·       “The other half” -- when people identify another “half” that they’re excluded from they’ve found yet one more way to restrict their ability to receive.  A small consolation I suppose is that they’re not alone.  If the Berlin Wall can come down, so can any imagined dividing line between us and those who seem to have more we do at the moment.  There is no “us” and “them”; we are one.

·       “I can’t” -- this pronouncement is usually code for “I won’t” or “I don’t want to.”  I remember a situation when for years a certain administrator claimed he couldn’t possibly take Labor Day off due to some scheduling requirements his employer had in place.  He got promoted and the very first year his replacement was in his former job she managed to take Labor Day off.  The word “can’t” limits our options and possible outcomes, so be particularly discerning with its use.

·       “My little guardian angel” - I like to visualize divine help for myself or others by calling forth our little guardian angels to watch over us.  I caught my phrasing recently and decided to replace it with “my mighty guardian angel.”  It makes sense when you think about it.  What could be more powerful than Divine assistance?

I hope my lists have raised your awareness.  After all, the most read book in the world begins with, “In the beginning was the word…”

Sunday, November 11, 2012

Watch Your Mouth

Am I bringing back memories?  Did you have an elder who reminded you to “watch your mouth” if you said something out of line?  Today I suggest that you watch your mouth in the sense of the expressions you use.  I’ve caught myself or others using this limiting language which in the end only short circuits our ability to receive:

·       “Fixed income” -- many retired folks love to remind others that their ability to spend (give) is limited because their income is fixed.   While they may feel some sense of relief that others won’t expect much from them, this declaration severely limits the flow of good into their lives, since apparently they see the government, their former employer, or their IRA as their source. Roger has told me stories of how over the years he watched in amazement as his aging mother received income from the most unexpected places, just when she needed it.  Looks like she knew who her Source was!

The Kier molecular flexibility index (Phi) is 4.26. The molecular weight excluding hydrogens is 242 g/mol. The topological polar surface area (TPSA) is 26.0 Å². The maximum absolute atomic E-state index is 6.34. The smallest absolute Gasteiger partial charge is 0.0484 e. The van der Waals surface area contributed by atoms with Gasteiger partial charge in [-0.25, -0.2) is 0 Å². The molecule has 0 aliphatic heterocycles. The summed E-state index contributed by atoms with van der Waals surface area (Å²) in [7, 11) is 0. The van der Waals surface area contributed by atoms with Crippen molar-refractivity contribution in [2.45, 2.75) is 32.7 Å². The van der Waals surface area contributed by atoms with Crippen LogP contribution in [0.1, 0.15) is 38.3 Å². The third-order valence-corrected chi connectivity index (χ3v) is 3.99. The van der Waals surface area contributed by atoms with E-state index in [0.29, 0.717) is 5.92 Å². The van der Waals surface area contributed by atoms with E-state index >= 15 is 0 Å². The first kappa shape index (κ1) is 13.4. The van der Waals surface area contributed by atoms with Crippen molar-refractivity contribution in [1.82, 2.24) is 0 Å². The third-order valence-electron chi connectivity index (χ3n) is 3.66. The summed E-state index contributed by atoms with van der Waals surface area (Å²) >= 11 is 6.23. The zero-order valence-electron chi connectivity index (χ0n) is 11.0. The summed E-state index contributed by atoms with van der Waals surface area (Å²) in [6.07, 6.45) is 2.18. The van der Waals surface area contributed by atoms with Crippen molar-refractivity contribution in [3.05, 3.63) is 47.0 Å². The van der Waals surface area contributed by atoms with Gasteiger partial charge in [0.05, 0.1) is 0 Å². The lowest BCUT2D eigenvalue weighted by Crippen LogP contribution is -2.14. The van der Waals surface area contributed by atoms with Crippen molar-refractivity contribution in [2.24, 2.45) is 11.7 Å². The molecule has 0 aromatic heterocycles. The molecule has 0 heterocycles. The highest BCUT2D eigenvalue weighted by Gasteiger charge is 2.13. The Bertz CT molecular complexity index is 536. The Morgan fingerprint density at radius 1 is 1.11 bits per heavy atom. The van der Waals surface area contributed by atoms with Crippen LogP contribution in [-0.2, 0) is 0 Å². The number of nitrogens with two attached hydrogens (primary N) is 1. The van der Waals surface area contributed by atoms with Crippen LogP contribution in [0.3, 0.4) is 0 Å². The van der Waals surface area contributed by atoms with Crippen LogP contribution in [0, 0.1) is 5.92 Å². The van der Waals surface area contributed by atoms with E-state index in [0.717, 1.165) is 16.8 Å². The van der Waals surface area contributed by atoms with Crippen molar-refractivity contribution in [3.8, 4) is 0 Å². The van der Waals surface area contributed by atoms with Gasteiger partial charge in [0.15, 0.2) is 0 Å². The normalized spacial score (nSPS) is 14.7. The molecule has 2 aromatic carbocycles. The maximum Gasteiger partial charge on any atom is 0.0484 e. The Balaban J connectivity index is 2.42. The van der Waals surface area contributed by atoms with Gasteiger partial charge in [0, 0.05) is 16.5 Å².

·       “I’m just a poor [whatever] -- this is the working person’s corollary to the first phrase.  I heard a teacher state this once to explain why he didn’t have a cell phone (at a time when every adult I knew managed to have one).  Decide right now that you are not and never will be “poor” in any sense of the word.  There, done!

·       “Working at” or “struggling with” - one of my wonderful ministers, Rev. Dr. MitziLynton, observed for me how often I chose this phrasing.  No wonder I was exhausted and frustrated at the time!

Join me this week and let’s listen carefully.  It’s often easier to catch what someone else says, so enlist someone close to you to listen to what you say.  Let me know what you hear, and I’ll add them to my Watch Your Mouth list.

Sunday, November 4, 2012

Second Chances

Last week I wrote about times when I was presented with opportunities to resolve situations that troubled me.  I said that I had decided to wait and that soon chances to rectify these independent conditions were more or less thrust upon me.  What if I had missed this divine timing?  Would it have been too late?

I don’t think so.  From what I have observed in my own life, and from watching those close to me, if we don’t get the message the first time, Spirit has an infinite number of ways of reaching us.  And unlike us, Spirit never wearies or grows inpatient.  (Must have something to do with existing in the realm of eternity!)  It occurs to me that, in fact, I may have already made a misstep by waiting to act.  Perhaps the reason my encounters with these significant others were so unavoidable was because I had overlooked my Source’s subtler messages earlier.  It makes no difference. We always get a second chance with Spirit.

I find this realization comforting, not just for my own growth, but also when my attempts to help others fail.  If I was truly called to assist someone and my efforts were unsuccessful for some reason, I have no need for concern.  It’s not all up to me, no matter what I may think at the moment.  Yes, life is easier when we’re receptive the first time around.  But if we’re still learning to receive with grace and ease, we’ll get another chance.

Sunday, October 28, 2012

The Gift of Perfect Timing

As a woman of faith, I may not know how to handle every situation, but I do always have a Source of guidance and opportunity.  Recently I’ve experienced people behaving in ways that weren’t what I was expecting.  These friends made choices that seemed out of character for them and didn’t make me feel good.  Thankfully I’ve reached a place in my own development that enabled me to avoid reacting.  Instead, I privately acknowledged my feelings, consulted my Source of guidance, and decided to hold off taking any action. 

This week, as I was moving through my usual routines and activities, I was given the opportunity to connect with each of these individuals.  By opportunity I don’t mean we just happened to be at the same event - I mean I would turn the corner and run smack into them!  In each instance my friend reached out to me.  Maybe after two and a half years of weekly writing about receiving, I’m finally getting it; maybe it was my guardian angel nudging me.  Whatever the cause, I didn’t miss the moment.  I accepted their warm acknowledgement and the fence mending began.

Receiving comes in many forms and often in unexpected ways.  To enhance your ability to be more receptive, take quiet time every day, not just for reflection, but to sit in the silence.  Give your Source a few minutes to be heard.  The outcome may astound you!